by Florian Rotberg | invidis consulting

Harrods opened its new Wine & Spirits section in the Food Halls of the world’s most famous department store. The Wine & Spirits department is an exciting shop window for Harrods’ excellence. It stands out quite clearly from all the other retailers in the world. Shoppers can sample and purchase rare vintages in a glamorous, elegant atmosphere inspired by the Art Déco style. It is an act of homage to The Great Gatsby.

Here a shiny black-and-white marble floor joins forces with whitewashed oak wall panels dotted with copper design elements. Common wisdom would require integrating dozens of sensors as the ultimate form of interactivity and smart digital retail concepts. The more sensors, the more complex the concept the better. But less is often more – that is especially the case in luxury digital signage concepts.

Across the Atlantic Amazon is heading the other way. Amazon Go convenience stores are filled up to the rim with sensors enabling customers a checkout-less shopping experience. The ceiling and shelves are covered with hundreds of sensors tracking every instore movement of the customer and pick-up of merchandise. Regardless of the use-case and sensor penetration, sensors are becoming increasingly commodity in digital signage.

Most popular use-cases in retail are

  • Lift & Learn
  • Approach detection – measuring distance (value-alternative to Kinect)
  • Guiding by LED lighting (matrix)

Microsoft Kinect was the most popular sensor in digital signage, even originally developed for Gaming (Microsoft Xbox). The solution was discontinued in 2017 after selling 35 million units and since then many, much cheaper and smaller sensors have become available. On a side note, Microsoft resurrected Kinect at Mobile World Congress in Barcelona in February 2019. The new Kinect has shrunk the external sensor into a stand-alone peripheral with ample computing power. Microsoft has designed this new Kinect to be primarily used with Azure, the company’s cloud-based service, for computer vision and speech models.

The only other sensor brand name is Intel’s stand-alone product Realsense. One of the hidden champions in Intel’s product portfolio the sensors have become enormous popular with autonomous driving. Making it very hard for digital signage integrators to get access to the value-priced sensor series, as the vast majority is bought by the automotive industry.

So much about Kinect and Realsense. Today’s sensors mainly integrated in digital retail are standard close-range sensors with an operating range of a few centimeters. They usually resell for a few Euros and are widely available. The challenge with sensors in general is not the hardware itself, but the platform to connect and efficiently manage the data recorded by the sensors. Especially as more and more sensors are becoming wireless.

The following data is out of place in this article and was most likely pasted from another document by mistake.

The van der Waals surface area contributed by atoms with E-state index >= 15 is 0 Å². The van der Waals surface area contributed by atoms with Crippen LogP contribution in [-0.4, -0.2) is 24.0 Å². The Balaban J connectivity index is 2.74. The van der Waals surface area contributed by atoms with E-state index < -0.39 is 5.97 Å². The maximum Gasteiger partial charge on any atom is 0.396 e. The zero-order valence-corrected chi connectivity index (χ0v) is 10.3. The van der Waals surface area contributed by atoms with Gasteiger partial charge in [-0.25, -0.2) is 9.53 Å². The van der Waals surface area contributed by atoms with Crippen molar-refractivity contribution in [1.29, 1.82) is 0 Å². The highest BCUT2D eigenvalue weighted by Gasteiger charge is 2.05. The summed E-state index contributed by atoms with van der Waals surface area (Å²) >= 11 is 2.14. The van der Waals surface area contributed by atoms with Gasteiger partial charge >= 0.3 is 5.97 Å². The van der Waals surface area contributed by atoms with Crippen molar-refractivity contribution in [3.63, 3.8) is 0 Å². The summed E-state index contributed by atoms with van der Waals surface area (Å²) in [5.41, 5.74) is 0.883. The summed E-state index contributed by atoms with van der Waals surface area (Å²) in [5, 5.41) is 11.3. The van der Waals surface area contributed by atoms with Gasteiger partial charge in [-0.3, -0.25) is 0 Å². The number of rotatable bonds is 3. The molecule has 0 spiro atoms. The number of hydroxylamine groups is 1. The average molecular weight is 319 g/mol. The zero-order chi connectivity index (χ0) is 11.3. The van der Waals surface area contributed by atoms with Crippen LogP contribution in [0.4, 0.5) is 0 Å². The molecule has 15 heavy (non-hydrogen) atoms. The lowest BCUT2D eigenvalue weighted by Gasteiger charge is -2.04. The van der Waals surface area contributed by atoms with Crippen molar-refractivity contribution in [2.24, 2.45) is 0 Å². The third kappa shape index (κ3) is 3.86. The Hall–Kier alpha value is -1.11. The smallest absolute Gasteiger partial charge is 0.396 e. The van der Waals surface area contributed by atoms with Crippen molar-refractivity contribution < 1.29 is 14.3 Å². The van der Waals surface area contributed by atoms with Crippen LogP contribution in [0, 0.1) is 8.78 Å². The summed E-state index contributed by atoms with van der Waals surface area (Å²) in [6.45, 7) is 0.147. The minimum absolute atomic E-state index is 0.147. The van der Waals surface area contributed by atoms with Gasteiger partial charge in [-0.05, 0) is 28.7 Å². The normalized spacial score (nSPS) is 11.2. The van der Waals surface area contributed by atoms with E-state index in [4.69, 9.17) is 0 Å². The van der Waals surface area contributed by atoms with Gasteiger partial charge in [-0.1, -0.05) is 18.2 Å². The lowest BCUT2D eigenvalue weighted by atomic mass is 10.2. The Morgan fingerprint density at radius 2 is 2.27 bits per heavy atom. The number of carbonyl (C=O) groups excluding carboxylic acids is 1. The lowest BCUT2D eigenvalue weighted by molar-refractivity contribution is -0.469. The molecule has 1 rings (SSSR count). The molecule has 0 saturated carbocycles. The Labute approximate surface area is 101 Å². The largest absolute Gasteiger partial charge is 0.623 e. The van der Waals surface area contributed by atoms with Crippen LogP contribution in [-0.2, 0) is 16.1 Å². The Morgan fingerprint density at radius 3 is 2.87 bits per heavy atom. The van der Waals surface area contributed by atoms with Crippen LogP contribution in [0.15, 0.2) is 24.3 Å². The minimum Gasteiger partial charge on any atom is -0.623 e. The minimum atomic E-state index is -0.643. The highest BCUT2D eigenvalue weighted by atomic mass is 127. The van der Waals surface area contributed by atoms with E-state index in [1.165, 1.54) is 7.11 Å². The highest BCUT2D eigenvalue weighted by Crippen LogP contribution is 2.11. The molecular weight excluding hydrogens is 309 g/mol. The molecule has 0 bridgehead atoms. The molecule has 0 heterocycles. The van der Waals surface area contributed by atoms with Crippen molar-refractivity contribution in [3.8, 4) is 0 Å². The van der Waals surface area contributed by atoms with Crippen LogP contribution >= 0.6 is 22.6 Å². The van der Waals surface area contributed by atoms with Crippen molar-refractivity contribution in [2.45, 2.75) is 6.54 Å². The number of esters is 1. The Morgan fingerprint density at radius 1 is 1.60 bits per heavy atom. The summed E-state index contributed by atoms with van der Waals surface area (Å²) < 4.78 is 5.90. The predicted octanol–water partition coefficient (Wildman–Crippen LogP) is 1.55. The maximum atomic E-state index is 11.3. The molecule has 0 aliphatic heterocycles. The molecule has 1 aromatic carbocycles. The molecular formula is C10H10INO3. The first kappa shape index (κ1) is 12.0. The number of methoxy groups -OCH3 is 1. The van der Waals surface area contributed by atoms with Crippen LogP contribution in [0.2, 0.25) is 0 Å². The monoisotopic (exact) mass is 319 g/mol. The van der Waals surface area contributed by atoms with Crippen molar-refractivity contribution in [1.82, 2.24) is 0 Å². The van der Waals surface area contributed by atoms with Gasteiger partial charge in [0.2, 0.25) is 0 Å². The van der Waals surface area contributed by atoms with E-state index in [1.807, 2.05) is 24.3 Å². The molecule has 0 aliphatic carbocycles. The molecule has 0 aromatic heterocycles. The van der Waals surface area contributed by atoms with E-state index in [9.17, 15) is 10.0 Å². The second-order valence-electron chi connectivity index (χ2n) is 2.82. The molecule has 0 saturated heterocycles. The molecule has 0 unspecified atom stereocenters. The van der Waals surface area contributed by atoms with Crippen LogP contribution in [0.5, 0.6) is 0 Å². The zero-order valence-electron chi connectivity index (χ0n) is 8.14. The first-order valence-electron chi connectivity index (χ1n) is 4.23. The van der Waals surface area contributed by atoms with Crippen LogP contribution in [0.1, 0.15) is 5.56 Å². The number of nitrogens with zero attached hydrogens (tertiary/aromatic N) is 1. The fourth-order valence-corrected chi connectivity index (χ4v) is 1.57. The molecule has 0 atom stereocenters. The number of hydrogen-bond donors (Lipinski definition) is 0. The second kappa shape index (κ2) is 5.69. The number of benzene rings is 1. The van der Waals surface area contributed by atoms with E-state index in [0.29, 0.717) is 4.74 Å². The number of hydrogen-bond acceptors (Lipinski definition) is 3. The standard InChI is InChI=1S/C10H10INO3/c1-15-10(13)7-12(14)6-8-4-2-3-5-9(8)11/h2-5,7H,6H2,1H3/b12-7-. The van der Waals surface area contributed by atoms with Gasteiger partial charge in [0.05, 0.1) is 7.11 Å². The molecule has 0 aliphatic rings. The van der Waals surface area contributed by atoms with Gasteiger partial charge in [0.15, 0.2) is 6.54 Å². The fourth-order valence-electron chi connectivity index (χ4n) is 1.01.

Eindhoven (NL) based Nexmosphere developed a low-cost and easy to deploy and manage sensor platform quite popular with digital signage integrators. The Dutch experts offer light, touch, video, audio, pick-up & presence sensors for customized experiences controlled by a single platform. While remotely managing sensors and data can be provided by platforms like Nexmosphere, another challenge is more difficult to master.

According to Nexmosphere’s Hubert Van Doorne digital signage concepts are too often build on unrealistic and not necessary precision expectations. Concepts are created and tested too often in labs and not in real life. For example, sensors need only to detect certain ranges – it’s like temperature. It’s more important to understand if it’s generally cold or hot to playout relevant content. Is it relevant to the customer experience that the temperature drops by 0.2 centigrade? Not really. But integrators tend to overengineer sensor driven projects. While they spend 50 Euros on sensors, they spend 50.000 Euros on control systems around it. The drive for precision is mostly an overkill for customer journeys while it can be business critical for industrial applications.

The value of sensors is to enhance the experience for the 80%, not optimizing it for all possible exceptions. With a sensor invest of 500 Euros integrators can gain twice the experience for customers.

This article is an excerpt from the invidis digital signage yearbook 2019/20. Free download available at

Digital Signage Summit ISE (DSS ISE) is a half-day conference produced by Integrated Systems Eventsin association with invidis consulting. The Digital Signage Summit series of conferences are events that explore the business, technology and strategy of the Digital Signage and DooH (Digital out of Home) marketplace. DSS ISE is being held on 12 February 2020 at the Hotel Okura during Integrated Systems Europe (ISE), the world’s largest exhibition for professional AV and systems integration (11-14 February 2020, RAI Amsterdam).

  • Digital Signage Summit (DSS) ISE 2020
  • Wednesday 12 February 2020, 9:00-13:00
  • Hotel Okura, Amsterdam
  • Tickets are available here